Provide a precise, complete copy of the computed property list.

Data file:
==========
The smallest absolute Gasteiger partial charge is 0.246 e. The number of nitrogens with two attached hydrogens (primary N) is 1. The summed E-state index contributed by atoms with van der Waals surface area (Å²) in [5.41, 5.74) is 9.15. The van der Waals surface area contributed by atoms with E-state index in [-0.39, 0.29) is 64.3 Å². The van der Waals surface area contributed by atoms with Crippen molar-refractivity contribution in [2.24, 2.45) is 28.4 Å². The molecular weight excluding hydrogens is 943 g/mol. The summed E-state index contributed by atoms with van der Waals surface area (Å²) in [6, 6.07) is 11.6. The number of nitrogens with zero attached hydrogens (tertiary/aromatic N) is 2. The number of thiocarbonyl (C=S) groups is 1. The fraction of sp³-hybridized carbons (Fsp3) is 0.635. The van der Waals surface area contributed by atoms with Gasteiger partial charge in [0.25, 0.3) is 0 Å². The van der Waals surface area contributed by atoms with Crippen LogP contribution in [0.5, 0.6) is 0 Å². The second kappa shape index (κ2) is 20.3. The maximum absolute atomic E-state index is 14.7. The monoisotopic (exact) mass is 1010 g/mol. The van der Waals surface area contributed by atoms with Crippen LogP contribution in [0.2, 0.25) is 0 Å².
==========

The smallest absolute Gasteiger partial charge is 0.246 e. The number of nitrogens with two attached hydrogens (primary N) is 1. The summed E-state index contributed by atoms with van der Waals surface area (Å²) in [5.41, 5.74) is 9.15. The van der Waals surface area contributed by atoms with E-state index in [-0.39, 0.29) is 64.3 Å². The van der Waals surface area contributed by atoms with Crippen molar-refractivity contribution in [2.24, 2.45) is 28.4 Å². The molecular weight excluding hydrogens is 943 g/mol. The summed E-state index contributed by atoms with van der Waals surface area (Å²) in [6, 6.07) is 11.6. The number of nitrogens with zero attached hydrogens (tertiary/aromatic N) is 2. The number of thiocarbonyl (C=S) groups is 1. The fraction of sp³-hybridized carbons (Fsp3) is 0.635. The van der Waals surface area contributed by atoms with Gasteiger partial charge in [0.25, 0.3) is 0 Å². The van der Waals surface area contributed by atoms with Crippen LogP contribution in [0.5, 0.6) is 0 Å². The second kappa shape index (κ2) is 20.3. The maximum absolute atomic E-state index is 14.7. The monoisotopic (exact) mass is 1010 g/mol. The van der Waals surface area contributed by atoms with Crippen LogP contribution in [0.2, 0.25) is 0 Å².